Monday, November 24th, 2014
Mostly False
Obama
John McCain's health care plan "leaves you on your own to pay McCain’s health insurance tax."

Barack Obama on Friday, October 3rd, 2008 in in a television ad

Health care ad is right -- until the end

A new ad from Barack Obama attacks John McCain's health care plan.

"John McCain talks about a $5,000 tax credit for health care," an announcer says. "But here’s what he’s not telling you. McCain would make you pay income tax on your health insurance benefits. Taxing health benefits for the first time ever. And that tax credit? McCain’s own Web site said it goes straight to the insurance companies, not to you, leaving you on your own to pay McCain’s health insurance tax. Taxing health care instead of fixing it. We can’t afford John McCain."

The ad has a good bit of truth in it, but the notion that it leaves you "on your own" to pay a new tax on insurance is deceptive.

Let's back up a minute, though, to explain a few features of current health care policy and how McCain's proposal would change it.

Most Americans who have health insurance — about 71 percent — get it through their employer. Usually, the premiums are split so that the employer pays part and the employee pays part. Strictly speaking, the part that the employer pays is considered compensation and workers would owe taxes on it if there wasn't a tax exemption in federal law. The exemption makes employer-provided health insurance more attractive to both workers and employers.

McCain wants to improve the health care system by encouraging greater competition for health insurance. His idea is that people should be able to go out on the open market and buy their own health insurance, and not be pushed into an employer-provided insurance plan by tax incentives. So under McCain's plan, the tax exemption for employer provided health insurance would disappear, and people would get a tax credit of $2,500 per person ($5,000 for couples) to spend on any health insurance they wish. They might choose to use their employer's plan and use the tax credit to offset the new tax on the benefit, or they might go off and buy insurance on their own.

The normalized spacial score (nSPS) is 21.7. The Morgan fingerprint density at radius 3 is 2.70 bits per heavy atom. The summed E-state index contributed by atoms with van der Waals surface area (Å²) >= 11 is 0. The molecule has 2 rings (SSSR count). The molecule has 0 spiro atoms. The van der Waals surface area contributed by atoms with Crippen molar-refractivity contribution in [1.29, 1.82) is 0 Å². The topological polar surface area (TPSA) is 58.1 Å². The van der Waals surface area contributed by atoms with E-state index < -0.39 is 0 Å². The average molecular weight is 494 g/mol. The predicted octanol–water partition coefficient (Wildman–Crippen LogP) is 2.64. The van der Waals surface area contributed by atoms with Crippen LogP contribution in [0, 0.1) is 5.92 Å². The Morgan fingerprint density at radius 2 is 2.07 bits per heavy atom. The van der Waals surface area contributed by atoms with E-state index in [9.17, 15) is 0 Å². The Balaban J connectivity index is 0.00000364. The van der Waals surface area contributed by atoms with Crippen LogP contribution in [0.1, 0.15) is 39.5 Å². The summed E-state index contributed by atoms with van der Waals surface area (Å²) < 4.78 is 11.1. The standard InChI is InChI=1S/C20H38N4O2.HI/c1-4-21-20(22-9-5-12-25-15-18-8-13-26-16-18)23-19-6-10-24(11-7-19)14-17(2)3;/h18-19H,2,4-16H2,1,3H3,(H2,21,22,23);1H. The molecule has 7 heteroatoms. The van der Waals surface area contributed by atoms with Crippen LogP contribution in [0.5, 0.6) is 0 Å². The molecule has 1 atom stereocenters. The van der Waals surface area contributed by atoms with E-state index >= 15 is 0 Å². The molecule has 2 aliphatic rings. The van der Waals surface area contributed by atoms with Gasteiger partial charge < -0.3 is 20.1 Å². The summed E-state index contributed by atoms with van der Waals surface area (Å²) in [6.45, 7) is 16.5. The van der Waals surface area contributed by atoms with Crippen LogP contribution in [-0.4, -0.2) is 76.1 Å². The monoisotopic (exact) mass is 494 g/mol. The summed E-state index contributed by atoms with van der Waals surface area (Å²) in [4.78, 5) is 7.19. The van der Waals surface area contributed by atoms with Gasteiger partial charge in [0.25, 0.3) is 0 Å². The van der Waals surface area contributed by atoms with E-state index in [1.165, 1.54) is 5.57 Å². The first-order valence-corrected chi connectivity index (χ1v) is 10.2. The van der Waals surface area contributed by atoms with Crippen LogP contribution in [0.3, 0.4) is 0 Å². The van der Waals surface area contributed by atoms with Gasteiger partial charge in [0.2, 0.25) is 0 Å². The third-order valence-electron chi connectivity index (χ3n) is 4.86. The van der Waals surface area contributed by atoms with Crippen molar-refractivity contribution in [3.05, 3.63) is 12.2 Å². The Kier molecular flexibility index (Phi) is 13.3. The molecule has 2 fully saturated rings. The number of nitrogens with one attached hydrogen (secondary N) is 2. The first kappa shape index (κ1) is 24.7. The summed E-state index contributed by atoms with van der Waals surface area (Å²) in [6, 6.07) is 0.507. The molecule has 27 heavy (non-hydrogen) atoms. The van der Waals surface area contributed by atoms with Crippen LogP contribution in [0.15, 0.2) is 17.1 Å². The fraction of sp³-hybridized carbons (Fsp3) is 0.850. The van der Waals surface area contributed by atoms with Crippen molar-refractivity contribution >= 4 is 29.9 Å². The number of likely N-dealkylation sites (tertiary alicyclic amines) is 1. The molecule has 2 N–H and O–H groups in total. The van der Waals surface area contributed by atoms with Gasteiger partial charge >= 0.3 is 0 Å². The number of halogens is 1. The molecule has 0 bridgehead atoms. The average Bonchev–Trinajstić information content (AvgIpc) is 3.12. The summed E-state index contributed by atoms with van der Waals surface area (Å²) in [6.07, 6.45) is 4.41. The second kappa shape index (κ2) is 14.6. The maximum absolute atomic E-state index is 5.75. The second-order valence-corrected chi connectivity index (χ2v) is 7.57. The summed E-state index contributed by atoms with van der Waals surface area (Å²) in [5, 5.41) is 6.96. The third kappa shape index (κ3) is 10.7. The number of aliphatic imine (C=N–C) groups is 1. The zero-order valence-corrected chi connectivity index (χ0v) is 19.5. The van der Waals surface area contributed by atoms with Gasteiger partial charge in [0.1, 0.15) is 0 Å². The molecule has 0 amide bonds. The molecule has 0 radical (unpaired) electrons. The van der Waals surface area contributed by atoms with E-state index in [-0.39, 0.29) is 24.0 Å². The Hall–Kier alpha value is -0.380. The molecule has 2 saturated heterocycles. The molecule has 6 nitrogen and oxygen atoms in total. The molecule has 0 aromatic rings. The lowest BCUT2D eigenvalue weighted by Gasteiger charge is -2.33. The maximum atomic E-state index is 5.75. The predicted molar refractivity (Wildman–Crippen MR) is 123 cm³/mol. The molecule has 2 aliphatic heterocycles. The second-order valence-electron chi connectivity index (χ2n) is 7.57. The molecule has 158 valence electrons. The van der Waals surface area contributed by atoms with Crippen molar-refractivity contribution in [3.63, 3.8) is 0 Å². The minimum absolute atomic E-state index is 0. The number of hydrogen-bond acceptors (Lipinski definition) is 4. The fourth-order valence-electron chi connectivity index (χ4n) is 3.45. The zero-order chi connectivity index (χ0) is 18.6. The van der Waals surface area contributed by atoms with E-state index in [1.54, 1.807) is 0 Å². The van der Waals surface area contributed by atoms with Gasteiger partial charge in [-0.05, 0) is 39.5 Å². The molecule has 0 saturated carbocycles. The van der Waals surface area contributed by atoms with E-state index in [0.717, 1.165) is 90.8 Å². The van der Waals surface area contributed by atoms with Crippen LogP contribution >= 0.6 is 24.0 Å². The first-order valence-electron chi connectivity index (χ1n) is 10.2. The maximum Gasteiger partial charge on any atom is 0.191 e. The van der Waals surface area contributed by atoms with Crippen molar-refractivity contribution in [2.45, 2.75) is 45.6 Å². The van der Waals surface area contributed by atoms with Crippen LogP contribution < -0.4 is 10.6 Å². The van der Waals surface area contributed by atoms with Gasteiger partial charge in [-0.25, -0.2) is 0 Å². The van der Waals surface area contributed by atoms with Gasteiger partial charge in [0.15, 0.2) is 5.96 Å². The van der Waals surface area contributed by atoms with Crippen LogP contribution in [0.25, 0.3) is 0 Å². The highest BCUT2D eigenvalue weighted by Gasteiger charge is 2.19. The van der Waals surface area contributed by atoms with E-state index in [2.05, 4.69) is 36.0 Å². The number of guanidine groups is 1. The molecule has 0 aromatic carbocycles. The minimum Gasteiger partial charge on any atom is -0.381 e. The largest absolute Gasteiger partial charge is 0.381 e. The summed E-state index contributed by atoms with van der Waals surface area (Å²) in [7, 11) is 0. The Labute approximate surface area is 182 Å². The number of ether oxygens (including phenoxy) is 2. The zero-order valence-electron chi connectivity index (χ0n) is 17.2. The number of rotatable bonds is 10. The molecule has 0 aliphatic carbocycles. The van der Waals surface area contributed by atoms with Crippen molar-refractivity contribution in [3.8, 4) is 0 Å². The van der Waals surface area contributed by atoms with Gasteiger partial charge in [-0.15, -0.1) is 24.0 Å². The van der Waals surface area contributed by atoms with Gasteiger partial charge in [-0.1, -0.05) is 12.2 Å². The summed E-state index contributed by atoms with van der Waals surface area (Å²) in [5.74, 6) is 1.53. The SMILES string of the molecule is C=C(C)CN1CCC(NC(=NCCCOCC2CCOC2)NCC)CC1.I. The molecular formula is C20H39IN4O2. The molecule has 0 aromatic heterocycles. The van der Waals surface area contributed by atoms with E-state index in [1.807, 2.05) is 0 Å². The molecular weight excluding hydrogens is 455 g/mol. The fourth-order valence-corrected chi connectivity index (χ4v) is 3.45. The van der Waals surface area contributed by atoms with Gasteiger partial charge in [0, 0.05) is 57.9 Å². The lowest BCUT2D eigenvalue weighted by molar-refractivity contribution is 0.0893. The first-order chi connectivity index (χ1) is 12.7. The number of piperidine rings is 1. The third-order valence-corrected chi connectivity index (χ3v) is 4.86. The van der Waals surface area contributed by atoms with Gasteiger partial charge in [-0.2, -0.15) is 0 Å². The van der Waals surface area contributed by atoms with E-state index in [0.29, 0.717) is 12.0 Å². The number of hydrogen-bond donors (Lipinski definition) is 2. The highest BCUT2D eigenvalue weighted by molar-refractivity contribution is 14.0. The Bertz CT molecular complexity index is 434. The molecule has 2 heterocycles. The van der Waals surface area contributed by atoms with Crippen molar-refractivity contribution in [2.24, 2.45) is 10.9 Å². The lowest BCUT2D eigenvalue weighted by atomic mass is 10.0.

At times, the McCain campaign has touted the credit without mentioning the proposed repeal of the tax exemption on employer-provided insurance. (For an example, see the exchange on health care insurance between Sarah Palin and Joe Biden during the vice presidential debate on Oct. 3, 2008.)

The ad reminds viewers — fairly, in our view — about the end of the tax exemption, an important part of the overall McCain plan. But then the ad says, "McCain’s own Web site said it goes straight to the insurance companies, not to you, leaving you on your own to pay McCain’s health insurance tax."

McCain's Web site does say that, but there's an excellent reason that the credit goes to the insurance companies. It's so people don't blow the tax credit on cigarettes and beer (or whatever else they'd like) instead of health insurance. Under McCain's plan, workers would pay taxes on the health exemption, but they would get $2,500 knocked off their health insurance bill. If workers come out ahead and there's money left over, that would go into a health spending account for them to spend on health-related incidentals.

It's a complex switcheroo, but there's ample evidence to show that the plan would be a wash for most workers. The McCain campaign says only workers with "gold-plated" health programs would do worse. An independent analysis from the nonpartisan Urban Institute confirms that: "In general, lower-income people with health insurance would receive benefits from the credit that would be well in excess of the value that they receive from today’s tax exemption. The gains are much smaller for higher-income people."

So the Obama ad gets its particulars correct, but ends with an unfair assertion. McCain's health plan does not leave you "on your own to pay McCain’s health insurance tax." We rate Obama's statement Barely True. 



Editor's note: This statement was rated Barely True when it was published. On July 27, 2011, we changed the name for the rating to Mostly False.